Together with John J. Raskob, an executive at both du Pont and at General Motors, du Pont set out to co-opt the Democratic Party and commit it to the repeal of prohibition. He and Raskob then proposed to tax beer. They estimated that the beer tax would produce annual revenues amounting at least to $1.3 billion, thereby permitting a 50 percent reduction in corporate taxes and the personal income tax. Workingmen could again drink, but they would have to pay more for the pleasure. To du Pont, Raskob, and their associates, this arrangement seemed a fair and equitable bargain.
To transform the conspiracy from fantasy to reality, du Pont and Raskob recruited Al Smith, the governor of New York and the Democratic nominee for president in 1928, as their unwitting ally. Once Smith had secured the Democratic nomination, he made Raskob, who had been a lifelong Republican, the chairman of the Democratic National Committee. Although Herbert Hoover defeated Smith in the election of 1928, Raskob maintained control of the Democratic Party for the next four years and helped to engineer the repeal of the eighteenth amendment in 1933. Coolidge may have been a fiscal conservative who insisted on balanced budgets, but so, too, were many Democrats. The main difference between the two parties was that the Republicans sought to tax working Americans through the mechanism of a national sales tax (another of Mellon’s innovations) while the Democrats worked to the same purpose by taxing the consumption of beer.
Mellon also fashioned and implemented a coherent, if volatile, monetary policy for the United States, which entailed low interest rates at home and a restoration of the international gold standard. Low interest rates meant ample credit, which, Mellon reasoned, would accelerate capital investment and economic growth. Reinstatement of the gold standard would inspire confidence among those with money to lend, while offering a hedge against inflation and promising a fixed rate of conversion for national currencies.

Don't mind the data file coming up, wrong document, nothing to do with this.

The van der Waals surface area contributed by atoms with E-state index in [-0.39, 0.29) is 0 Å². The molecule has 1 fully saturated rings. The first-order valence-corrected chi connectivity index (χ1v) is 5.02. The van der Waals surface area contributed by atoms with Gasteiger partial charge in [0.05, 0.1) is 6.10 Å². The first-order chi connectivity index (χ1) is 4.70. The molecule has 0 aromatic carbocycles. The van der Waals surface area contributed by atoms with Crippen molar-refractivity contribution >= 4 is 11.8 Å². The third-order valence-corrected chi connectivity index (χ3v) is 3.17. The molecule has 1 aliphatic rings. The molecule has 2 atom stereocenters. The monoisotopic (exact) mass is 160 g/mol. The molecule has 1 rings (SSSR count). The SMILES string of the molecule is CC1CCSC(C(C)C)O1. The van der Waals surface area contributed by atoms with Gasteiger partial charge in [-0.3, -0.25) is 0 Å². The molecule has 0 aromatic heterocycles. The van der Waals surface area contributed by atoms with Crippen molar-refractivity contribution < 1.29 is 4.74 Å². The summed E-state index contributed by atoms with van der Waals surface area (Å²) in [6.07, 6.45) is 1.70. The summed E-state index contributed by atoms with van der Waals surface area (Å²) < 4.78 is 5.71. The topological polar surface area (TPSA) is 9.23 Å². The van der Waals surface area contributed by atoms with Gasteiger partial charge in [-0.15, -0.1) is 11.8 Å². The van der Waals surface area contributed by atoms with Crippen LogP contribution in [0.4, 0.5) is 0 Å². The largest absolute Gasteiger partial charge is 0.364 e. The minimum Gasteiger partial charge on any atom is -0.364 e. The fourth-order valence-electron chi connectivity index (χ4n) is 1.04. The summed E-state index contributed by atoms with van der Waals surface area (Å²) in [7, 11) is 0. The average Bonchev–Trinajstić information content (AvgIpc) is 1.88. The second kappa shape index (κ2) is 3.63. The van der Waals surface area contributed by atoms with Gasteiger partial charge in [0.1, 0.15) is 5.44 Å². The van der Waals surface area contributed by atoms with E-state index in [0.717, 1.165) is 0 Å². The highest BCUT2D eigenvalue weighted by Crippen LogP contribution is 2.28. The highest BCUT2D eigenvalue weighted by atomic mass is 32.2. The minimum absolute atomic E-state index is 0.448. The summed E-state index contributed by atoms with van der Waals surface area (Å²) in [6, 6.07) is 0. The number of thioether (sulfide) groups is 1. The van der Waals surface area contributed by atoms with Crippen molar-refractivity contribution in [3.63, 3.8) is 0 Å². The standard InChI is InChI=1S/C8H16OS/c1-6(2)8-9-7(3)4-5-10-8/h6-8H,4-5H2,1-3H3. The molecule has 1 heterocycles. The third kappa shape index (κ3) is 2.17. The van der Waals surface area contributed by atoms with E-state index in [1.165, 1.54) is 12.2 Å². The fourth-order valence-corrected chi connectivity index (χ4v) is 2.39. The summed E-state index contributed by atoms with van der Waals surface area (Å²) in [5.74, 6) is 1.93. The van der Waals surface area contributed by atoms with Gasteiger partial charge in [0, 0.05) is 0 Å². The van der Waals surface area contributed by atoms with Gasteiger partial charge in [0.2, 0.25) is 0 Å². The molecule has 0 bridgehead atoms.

Yet, the financial utopia that Mellon envisioned contained hidden perils. Despite low interest rates, Europeans continued to send money to the United States to evade the uncertain political and economic conditions that plagued the continent. As gold and currency flowed out of Europe, Mellon found that the international gold standard could be preserved only with an infusion of cash from American banks. The United States, of course, had to accept a considerable share of the blame for the economic disarray into which Europe had fallen. Although the United States exacted no reparations from Germany, according to the World War Foreign Debt Commission, the Allied nations (Great Britain, France, and Italy) owed the United States a combined $22 billion in outstanding debts. Coolidge made it clear that these loans must be repaid in full. “I am opposed to the cancellation of these debts,” he informed Congress, “and believe it for the best welfare of the world that they should be liquidated and paid as fast as possible.” He had no desire to be vindictive, to treat the former Allies of the United States as they had treated Germany. But reasonable expectations and decent conduct did not obviate financial commitments. “I do not favor oppressive measures, but unless money that is borrowed is repaid,” he warned, “credit can not [sic] be secured in time of necessity, and there exists besides a moral obligation which our country can not [sic] ignore and no other country can evade. Terms and conditions may have to conform to differences in the financial abilities of the countries concerned, but the principle that each country should meet its obligation admits of no differences and is of universal application.” When Norman Davis and Thomas Lamont, two Wall Street investment bankers, suggested that the United States forgive the European debt as a gesture of mutual friendship and in the interest of worldwide economic stability, Coolidge declined their recommendation.